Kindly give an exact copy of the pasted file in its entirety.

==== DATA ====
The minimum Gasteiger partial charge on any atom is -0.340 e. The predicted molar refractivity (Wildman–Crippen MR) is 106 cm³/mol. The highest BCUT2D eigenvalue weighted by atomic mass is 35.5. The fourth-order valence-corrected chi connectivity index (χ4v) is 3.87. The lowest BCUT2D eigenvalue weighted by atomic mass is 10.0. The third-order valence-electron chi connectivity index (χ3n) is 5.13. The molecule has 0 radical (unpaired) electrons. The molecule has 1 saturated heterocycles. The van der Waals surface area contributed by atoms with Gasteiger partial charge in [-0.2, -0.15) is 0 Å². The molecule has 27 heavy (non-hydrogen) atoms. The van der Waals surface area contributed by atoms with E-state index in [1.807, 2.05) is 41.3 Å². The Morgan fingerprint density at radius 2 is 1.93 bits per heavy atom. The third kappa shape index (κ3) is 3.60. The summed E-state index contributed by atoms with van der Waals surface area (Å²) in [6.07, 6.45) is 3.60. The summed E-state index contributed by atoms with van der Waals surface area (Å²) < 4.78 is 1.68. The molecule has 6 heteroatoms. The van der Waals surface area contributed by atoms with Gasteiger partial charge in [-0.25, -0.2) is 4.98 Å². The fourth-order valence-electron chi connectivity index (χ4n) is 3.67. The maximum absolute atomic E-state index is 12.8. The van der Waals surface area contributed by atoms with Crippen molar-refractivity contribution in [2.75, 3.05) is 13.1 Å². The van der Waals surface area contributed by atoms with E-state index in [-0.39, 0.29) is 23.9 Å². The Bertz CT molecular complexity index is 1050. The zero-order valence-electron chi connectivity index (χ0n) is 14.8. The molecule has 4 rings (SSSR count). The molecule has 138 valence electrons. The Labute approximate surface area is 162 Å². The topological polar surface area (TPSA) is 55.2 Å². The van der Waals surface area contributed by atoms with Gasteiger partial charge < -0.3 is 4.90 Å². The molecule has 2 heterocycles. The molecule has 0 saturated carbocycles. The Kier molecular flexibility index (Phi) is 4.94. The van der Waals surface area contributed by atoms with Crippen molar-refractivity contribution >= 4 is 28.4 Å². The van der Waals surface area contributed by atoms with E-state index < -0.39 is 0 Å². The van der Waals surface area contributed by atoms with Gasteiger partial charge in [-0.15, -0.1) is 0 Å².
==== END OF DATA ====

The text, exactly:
The minimum Gasteiger partial charge on any atom is -0.340 e. The predicted molar refractivity (Wildman–Crippen MR) is 106 cm³/mol. The highest BCUT2D eigenvalue weighted by atomic mass is 35.5. The fourth-order valence-corrected chi connectivity index (χ4v) is 3.87. The lowest BCUT2D eigenvalue weighted by atomic mass is 10.0. The third-order valence-electron chi connectivity index (χ3n) is 5.13. The molecule has 0 radical (unpaired) electrons. The molecule has 1 saturated heterocycles. The van der Waals surface area contributed by atoms with Gasteiger partial charge in [-0.2, -0.15) is 0 Å². The molecule has 27 heavy (non-hydrogen) atoms. The van der Waals surface area contributed by atoms with E-state index in [1.807, 2.05) is 41.3 Å². The Morgan fingerprint density at radius 2 is 1.93 bits per heavy atom. The third kappa shape index (κ3) is 3.60. The summed E-state index contributed by atoms with van der Waals surface area (Å²) in [6.07, 6.45) is 3.60. The summed E-state index contributed by atoms with van der Waals surface area (Å²) < 4.78 is 1.68. The molecule has 6 heteroatoms. The van der Waals surface area contributed by atoms with Gasteiger partial charge in [-0.25, -0.2) is 4.98 Å². The fourth-order valence-electron chi connectivity index (χ4n) is 3.67. The maximum absolute atomic E-state index is 12.8. The van der Waals surface area contributed by atoms with Crippen molar-refractivity contribution in [2.75, 3.05) is 13.1 Å². The van der Waals surface area contributed by atoms with E-state index in [-0.39, 0.29) is 23.9 Å². The Bertz CT molecular complexity index is 1050. The zero-order valence-electron chi connectivity index (χ0n) is 14.8. The molecule has 4 rings (SSSR count). The molecule has 138 valence electrons. The Labute approximate surface area is 162 Å². The topological polar surface area (TPSA) is 55.2 Å². The van der Waals surface area contributed by atoms with Gasteiger partial charge < -0.3 is 4.90 Å². The molecule has 2 heterocycles. The molecule has 0 saturated carbocycles. The Kier molecular flexibility index (Phi) is 4.94. The van der Waals surface area contributed by atoms with Crippen molar-refractivity contribution >= 4 is 28.4 Å². The van der Waals surface area contributed by atoms with E-state index < -0.39 is 0 Å². The van der Waals surface area contributed by atoms with Gasteiger partial charge in [-0.15, -0.1) is 0 Å².